Published: February 12, 2002
NEW YORK CITY – In a grand display of enthusiasm for antiques and for the City of New York, Stella Show Mgmt. Co. opened the doors to the Show on Saturday, January 26, at 10 am to a steady line of customers. The constant stream continued to flow through Sunday, January 27.
Piers 88 and 90, located at 46th Street and the West Side Highway, jut into the Hudson River and its neighbor is the Intrepid Sea-Air-Space Museum – a tribute to the military forces who served our country. Decommissioned in 1974, the USS Intrepid rests in the Hudson and is home to a range of aircraft that sit poised and silent on the iron deck. A short distance from the site of the September 11 attack, the aircraft carrier stands as a symbol to the strength of the United States and could not be missed as shoppers lined up awaiting the opening gate.
More than 6,300 patrons continued to pass through the doors of the Piers that weekend. During the two-day show, a new addition to the January antiques calendar, Stella Show Mgmt. Co. saw “an energy and a buying frenzy unlike anything seen since the late seventies and early eighties.”
The crowds were so large, in fact, that management quickly added more ticket sellers in order to get the crowds of antiquers in the doors. There was no problem with crowd management, though.
Response to the show from the dealers was all extremely positive, in regard to sales as well as show conditions. In spite of a two-hour wait to set up and a limit to the number of trucks able to unload at one time, dealers were pleased to have exhibited at the show. Management said that the dealers were all packed out before 9 pm on Sunday evening.
Pier 90 featured 170 dealers, many of which are known for their American furniture, paintings, folk art, textiles, books and ephemera. While the majority of the Pier was filled with period country and formal furniture, textiles, ceramics and trade signs, Pier 90 also exhibited a fair amount of Modern rdf_Descriptions, beautifully incorporated into traditional settings.
Laura Fisher of Laura Fisher Antique Quilts and Americana of New York City recalled, “We were completely astonished by the numbers of people who turned out for the show – surely a testimony to Irene Stella’s excellence as a promoter and the fact that people really enjoy her shows.
“It was wonderful to see everybody out and about and excited about the antiques market again,” said Fisher. The Manhattan dealer was exhibiting a Centennial quilt made from 20 squares of kerchief yardage purchased at the Centennial Fair in Philadelphia. It was priced at $7,500. Said Fisher, “It’s the Nineteenth Century predecessor of a work by Jasper Johns, only his work is getting into the millions.”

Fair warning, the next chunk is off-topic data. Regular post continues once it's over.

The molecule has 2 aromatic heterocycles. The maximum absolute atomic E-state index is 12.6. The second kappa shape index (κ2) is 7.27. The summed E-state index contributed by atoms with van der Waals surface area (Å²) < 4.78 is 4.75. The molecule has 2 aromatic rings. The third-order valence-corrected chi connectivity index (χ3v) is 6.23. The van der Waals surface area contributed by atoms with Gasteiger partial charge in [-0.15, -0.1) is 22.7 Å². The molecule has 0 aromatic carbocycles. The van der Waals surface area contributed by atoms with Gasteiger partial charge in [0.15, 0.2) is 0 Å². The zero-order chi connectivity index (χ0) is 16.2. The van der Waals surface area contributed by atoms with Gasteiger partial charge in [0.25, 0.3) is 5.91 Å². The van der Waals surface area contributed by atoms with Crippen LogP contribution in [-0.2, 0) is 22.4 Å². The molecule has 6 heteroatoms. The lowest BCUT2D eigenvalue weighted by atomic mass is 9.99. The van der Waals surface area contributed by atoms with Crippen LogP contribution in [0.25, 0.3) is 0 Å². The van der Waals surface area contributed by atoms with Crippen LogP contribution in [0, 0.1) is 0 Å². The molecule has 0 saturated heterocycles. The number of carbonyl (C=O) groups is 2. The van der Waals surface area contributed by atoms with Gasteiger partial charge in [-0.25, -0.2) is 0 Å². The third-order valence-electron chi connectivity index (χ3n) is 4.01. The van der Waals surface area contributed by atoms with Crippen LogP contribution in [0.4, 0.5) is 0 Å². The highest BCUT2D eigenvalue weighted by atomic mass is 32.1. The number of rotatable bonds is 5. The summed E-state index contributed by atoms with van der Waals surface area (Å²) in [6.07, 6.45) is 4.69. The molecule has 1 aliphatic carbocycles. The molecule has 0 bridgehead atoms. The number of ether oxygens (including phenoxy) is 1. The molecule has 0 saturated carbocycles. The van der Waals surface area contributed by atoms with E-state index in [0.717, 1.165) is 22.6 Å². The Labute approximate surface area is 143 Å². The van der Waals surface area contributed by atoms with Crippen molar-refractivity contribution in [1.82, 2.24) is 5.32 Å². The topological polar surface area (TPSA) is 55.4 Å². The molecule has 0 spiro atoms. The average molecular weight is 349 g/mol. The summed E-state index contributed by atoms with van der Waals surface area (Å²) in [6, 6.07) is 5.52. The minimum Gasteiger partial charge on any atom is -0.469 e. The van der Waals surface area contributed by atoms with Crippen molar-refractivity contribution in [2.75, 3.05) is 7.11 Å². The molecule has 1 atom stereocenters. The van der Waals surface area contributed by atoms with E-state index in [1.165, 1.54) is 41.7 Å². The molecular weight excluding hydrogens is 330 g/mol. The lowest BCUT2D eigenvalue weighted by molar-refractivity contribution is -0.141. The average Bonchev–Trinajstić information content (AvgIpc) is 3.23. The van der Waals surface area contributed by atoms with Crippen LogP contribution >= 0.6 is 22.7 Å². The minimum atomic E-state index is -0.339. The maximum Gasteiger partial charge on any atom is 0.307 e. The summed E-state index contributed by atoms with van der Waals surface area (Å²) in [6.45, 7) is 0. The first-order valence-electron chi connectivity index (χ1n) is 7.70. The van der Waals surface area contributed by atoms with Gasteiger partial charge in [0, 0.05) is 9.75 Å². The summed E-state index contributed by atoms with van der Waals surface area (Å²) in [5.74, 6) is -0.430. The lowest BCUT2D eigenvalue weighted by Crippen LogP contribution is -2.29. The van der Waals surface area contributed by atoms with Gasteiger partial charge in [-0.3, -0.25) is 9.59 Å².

Judy Milne, of Jams and Judy Milne, New York City, reported great sales and noticed that there really were no browsers at the show: most people were there to shop. She sold two unusual leather club chairs, a leather ottoman, eight unique French leather dining room chairs, a horse painting, hooked rugs, tole chandeliers, mirrors. Milne noticed (and sold to) several celebrities, as well. She said, “People really came with the idea of finding something to take back home.”
Dorset, Vt., dealer Judd Gregory also had an outstanding show. He displayed a circa 1835 tiger maple sideboard from New York State.
Bearsville, N.Y., dealer Mario Pollo was excited about his 1880 walnut country store display rack of great size. A circa 1890-1920 gilded copper eagle weathervane was a highlight at Bird in Hand Antiques of Short Hills, N.J. Kelter-Malce of New York City had a great assemblage of turn-of-the-century and early Twentieth Century dog photographs, most with their respective owners.
According to Jeff Russak, Bradford House Antiques, “The Antiques at the Piers was an unalloyed success for us. We often have a well rounded show in New York and this was no exception.” The dealers sold jewelry, silver and paintings.
Fine arts dealers Doris and Steve McKell of Tradewinds of Narragansett, R.I., also had a good show. Said Steve,, “The show went well for us. We sold several circa 1915 paintings by Connecticut Impressionist Harold Abbott Green. During the show, five pieces of artwork were consigned to us and except for one which was left for research, they were all sold by Sunday.”
Townshend, Vt., dealer Barrett Menson recalled, “I had a great show! I had a number of pieces that attracted a lot of attention and I’m happy to say I did not come home with many of them. Items that I sold included the best Eighteenth Century cupboard front that looked like a sales-man sample, a Haley’s comet weathervane, three sandpaper drawings, a number of hooked rugs and other three dimensional folk art.”